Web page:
Utility and markets

When I started my career at IE Singapore, I worked in a team that deals with companies in the ‘Environmental Solutions’ space. We were broadly looking at companies that deals with 3 big broad topics: Power, Water and Waste. They interact with one another in the environment but companies tend to focus on some aspects of the trio which leads them to be classified one way or another.

In terms of the maturity of these different markets, they are vastly different. Power tends to be a national, regional sort of market where electrons literally zip around at the speed of light. Water moves around in pipes at far slower speed, water networks are expensive to build and maintain so they operate at a more local level. Waste is an even more local market since they cannot be easily conveyed around through pipes. Product logistics plays a big role in the reach of a market.

And so do product uniformity. Electricity takes on a single form, whether it is consumed by households or industries. Maybe the industries require high voltages but that can be dealt with more easily. Water is a bit tricky as water quality requirements differ even within households; potable water versus water for flushing. And with industries, some require ultrapure water, others just distilled water, and the wastewater produced are also of different quality so treatment is different. Waste takes even more forms.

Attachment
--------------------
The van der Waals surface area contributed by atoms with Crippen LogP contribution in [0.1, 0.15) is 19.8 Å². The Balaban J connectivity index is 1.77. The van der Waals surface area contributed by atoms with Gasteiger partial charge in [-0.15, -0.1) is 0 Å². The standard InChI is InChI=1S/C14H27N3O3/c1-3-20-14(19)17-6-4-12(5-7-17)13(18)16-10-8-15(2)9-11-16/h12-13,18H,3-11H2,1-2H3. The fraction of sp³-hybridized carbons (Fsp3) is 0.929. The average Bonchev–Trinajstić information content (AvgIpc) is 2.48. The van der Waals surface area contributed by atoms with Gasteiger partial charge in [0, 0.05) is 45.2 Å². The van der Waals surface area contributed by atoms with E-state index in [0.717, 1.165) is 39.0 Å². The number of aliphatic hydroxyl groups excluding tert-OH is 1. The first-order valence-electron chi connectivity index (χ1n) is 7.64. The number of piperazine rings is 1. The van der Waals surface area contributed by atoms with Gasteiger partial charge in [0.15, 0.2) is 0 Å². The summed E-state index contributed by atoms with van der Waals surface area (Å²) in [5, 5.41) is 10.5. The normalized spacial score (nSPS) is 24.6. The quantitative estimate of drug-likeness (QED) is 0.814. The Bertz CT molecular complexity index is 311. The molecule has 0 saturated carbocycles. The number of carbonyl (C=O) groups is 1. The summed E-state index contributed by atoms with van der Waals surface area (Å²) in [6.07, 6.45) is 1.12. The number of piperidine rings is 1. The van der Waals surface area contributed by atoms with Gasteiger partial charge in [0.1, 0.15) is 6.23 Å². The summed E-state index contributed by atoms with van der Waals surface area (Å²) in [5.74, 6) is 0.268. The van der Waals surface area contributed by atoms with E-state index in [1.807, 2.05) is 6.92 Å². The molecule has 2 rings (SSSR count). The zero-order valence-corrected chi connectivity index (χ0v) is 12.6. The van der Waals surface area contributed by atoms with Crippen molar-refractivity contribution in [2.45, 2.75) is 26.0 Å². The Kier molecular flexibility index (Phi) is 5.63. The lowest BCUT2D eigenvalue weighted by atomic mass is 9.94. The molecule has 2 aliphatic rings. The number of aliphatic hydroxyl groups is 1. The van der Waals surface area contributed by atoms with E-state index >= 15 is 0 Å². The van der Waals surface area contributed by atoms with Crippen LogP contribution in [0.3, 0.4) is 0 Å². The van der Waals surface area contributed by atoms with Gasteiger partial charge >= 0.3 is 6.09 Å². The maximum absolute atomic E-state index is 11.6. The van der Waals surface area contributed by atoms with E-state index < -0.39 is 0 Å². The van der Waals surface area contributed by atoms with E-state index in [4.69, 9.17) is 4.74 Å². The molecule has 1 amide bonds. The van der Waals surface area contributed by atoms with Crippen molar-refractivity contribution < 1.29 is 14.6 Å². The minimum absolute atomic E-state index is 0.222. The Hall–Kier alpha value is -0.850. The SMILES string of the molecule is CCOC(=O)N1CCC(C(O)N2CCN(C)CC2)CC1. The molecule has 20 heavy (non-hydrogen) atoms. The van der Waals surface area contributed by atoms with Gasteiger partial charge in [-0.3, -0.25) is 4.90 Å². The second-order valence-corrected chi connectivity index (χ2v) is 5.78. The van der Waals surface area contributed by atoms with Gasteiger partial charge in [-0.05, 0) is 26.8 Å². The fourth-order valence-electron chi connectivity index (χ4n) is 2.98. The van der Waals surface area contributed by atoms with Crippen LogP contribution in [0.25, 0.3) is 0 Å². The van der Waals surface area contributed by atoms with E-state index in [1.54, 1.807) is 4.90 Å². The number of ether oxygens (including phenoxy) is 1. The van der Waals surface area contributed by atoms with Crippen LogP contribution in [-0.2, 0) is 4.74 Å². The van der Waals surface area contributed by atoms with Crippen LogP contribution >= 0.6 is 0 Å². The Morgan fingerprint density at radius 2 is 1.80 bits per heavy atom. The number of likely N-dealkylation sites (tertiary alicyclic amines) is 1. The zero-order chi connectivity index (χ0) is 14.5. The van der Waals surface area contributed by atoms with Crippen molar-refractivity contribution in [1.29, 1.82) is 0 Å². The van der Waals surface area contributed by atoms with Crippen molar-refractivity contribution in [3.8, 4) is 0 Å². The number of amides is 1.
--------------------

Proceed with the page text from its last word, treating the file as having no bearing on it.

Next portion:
Demand structures are also different. Energy generally enjoy network effects. And some kind of feedback loop. The introduction of electricity can bring about more productivity which buys more electrical equipment and encourage higher electricity demand.

I once stepped into a market in Ghana Central region and saw a vendor selling a charcoal iron beside the Philips electric irons. I found it strange why they would be peddling such a primitive gadget when the modern version is available. I subsequently realised that there were significant number of villages and households which were not electrified and of course they would ask for the charcoal iron. Yet the electrical iron is superior in terms of weight, convenience, and productivity. It was something to aspire towards. So when people around you use more electricity and bring in products that use more, it can encourage you to adopt them too.

Water does not have such demand loops. There is only this much water each person can use. And new devices are designed generally to use less water than the older versions of them. Beyond certain per-person consumption, it’s almost pure wastage. Water is a more fundamental need than power so it keeps us alive rather than give us much more productivity.

Waste is of course far behind in both the supply and demand structures. Understanding these bottlenecks in markets help us appreciate why certain technologies can solve some problems and not others. Why some business models work better in some markets.